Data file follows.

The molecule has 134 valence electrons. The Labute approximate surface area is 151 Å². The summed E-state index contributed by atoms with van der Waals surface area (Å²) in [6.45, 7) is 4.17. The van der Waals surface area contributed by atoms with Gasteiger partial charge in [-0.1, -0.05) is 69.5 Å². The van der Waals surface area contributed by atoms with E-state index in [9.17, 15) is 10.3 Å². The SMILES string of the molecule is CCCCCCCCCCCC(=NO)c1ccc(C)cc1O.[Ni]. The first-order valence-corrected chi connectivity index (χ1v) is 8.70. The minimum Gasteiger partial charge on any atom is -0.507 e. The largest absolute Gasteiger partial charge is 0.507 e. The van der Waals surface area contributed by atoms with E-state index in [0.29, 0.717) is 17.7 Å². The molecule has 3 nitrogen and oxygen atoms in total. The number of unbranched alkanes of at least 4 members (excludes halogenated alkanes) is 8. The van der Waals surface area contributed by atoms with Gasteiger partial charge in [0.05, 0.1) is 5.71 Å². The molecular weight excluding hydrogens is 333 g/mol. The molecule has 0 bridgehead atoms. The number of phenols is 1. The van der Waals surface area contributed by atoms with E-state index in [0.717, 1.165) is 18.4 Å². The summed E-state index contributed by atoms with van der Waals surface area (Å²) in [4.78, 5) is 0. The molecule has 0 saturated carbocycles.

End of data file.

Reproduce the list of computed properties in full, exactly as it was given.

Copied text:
The molecule has 134 valence electrons. The Labute approximate surface area is 151 Å². The summed E-state index contributed by atoms with van der Waals surface area (Å²) in [6.45, 7) is 4.17. The van der Waals surface area contributed by atoms with Gasteiger partial charge in [-0.1, -0.05) is 69.5 Å². The van der Waals surface area contributed by atoms with E-state index in [9.17, 15) is 10.3 Å². The SMILES string of the molecule is CCCCCCCCCCCC(=NO)c1ccc(C)cc1O.[Ni]. The first-order valence-corrected chi connectivity index (χ1v) is 8.70. The minimum Gasteiger partial charge on any atom is -0.507 e. The largest absolute Gasteiger partial charge is 0.507 e. The van der Waals surface area contributed by atoms with E-state index in [0.29, 0.717) is 17.7 Å². The molecule has 3 nitrogen and oxygen atoms in total. The number of unbranched alkanes of at least 4 members (excludes halogenated alkanes) is 8. The van der Waals surface area contributed by atoms with Gasteiger partial charge in [0.05, 0.1) is 5.71 Å². The molecular weight excluding hydrogens is 333 g/mol. The molecule has 0 bridgehead atoms. The number of phenols is 1. The van der Waals surface area contributed by atoms with E-state index in [0.717, 1.165) is 18.4 Å². The summed E-state index contributed by atoms with van der Waals surface area (Å²) in [4.78, 5) is 0. The molecule has 0 saturated carbocycles.